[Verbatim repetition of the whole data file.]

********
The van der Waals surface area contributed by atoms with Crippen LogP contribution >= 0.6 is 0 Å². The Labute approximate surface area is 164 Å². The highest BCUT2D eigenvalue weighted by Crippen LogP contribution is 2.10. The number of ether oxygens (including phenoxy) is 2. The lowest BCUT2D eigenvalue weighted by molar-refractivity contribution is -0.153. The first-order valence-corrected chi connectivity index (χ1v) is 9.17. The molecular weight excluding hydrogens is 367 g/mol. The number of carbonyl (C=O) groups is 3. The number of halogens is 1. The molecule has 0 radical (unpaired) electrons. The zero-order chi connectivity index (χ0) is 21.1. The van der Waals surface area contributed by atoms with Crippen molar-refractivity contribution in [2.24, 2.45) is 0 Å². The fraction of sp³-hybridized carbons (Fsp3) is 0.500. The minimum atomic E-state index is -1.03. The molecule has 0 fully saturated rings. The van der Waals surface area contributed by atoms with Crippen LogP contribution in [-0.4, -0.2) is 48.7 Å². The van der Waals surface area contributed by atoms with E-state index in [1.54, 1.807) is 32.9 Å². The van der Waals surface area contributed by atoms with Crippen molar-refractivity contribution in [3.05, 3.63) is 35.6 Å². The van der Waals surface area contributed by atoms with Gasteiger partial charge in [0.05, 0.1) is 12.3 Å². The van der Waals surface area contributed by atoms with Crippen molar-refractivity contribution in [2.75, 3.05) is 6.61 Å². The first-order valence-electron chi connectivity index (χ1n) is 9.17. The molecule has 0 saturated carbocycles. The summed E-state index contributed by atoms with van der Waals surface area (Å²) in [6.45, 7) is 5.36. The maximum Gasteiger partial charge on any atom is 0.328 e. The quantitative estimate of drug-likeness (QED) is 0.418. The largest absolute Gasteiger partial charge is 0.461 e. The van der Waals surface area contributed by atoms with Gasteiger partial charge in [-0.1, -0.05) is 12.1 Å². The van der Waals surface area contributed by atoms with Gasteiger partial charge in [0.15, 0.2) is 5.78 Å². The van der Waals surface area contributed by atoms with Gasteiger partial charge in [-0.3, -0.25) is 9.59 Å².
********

The van der Waals surface area contributed by atoms with Crippen LogP contribution >= 0.6 is 0 Å². The Labute approximate surface area is 164 Å². The highest BCUT2D eigenvalue weighted by Crippen LogP contribution is 2.10. The number of ether oxygens (including phenoxy) is 2. The lowest BCUT2D eigenvalue weighted by molar-refractivity contribution is -0.153. The first-order valence-corrected chi connectivity index (χ1v) is 9.17. The molecular weight excluding hydrogens is 367 g/mol. The number of carbonyl (C=O) groups is 3. The number of halogens is 1. The molecule has 0 radical (unpaired) electrons. The zero-order chi connectivity index (χ0) is 21.1. The van der Waals surface area contributed by atoms with Crippen molar-refractivity contribution in [2.24, 2.45) is 0 Å². The fraction of sp³-hybridized carbons (Fsp3) is 0.500. The minimum atomic E-state index is -1.03. The molecule has 0 fully saturated rings. The van der Waals surface area contributed by atoms with Crippen LogP contribution in [-0.4, -0.2) is 48.7 Å². The van der Waals surface area contributed by atoms with E-state index in [1.54, 1.807) is 32.9 Å². The van der Waals surface area contributed by atoms with Crippen molar-refractivity contribution in [3.05, 3.63) is 35.6 Å². The van der Waals surface area contributed by atoms with Gasteiger partial charge in [0.05, 0.1) is 12.3 Å². The van der Waals surface area contributed by atoms with Crippen molar-refractivity contribution in [2.75, 3.05) is 6.61 Å². The first-order valence-electron chi connectivity index (χ1n) is 9.17. The molecule has 0 saturated carbocycles. The summed E-state index contributed by atoms with van der Waals surface area (Å²) in [6.45, 7) is 5.36. The maximum Gasteiger partial charge on any atom is 0.328 e. The quantitative estimate of drug-likeness (QED) is 0.418. The largest absolute Gasteiger partial charge is 0.461 e. The van der Waals surface area contributed by atoms with Gasteiger partial charge in [-0.1, -0.05) is 12.1 Å². The van der Waals surface area contributed by atoms with Gasteiger partial charge in [0.15, 0.2) is 5.78 Å². The van der Waals surface area contributed by atoms with Gasteiger partial charge in [-0.3, -0.25) is 9.59 Å².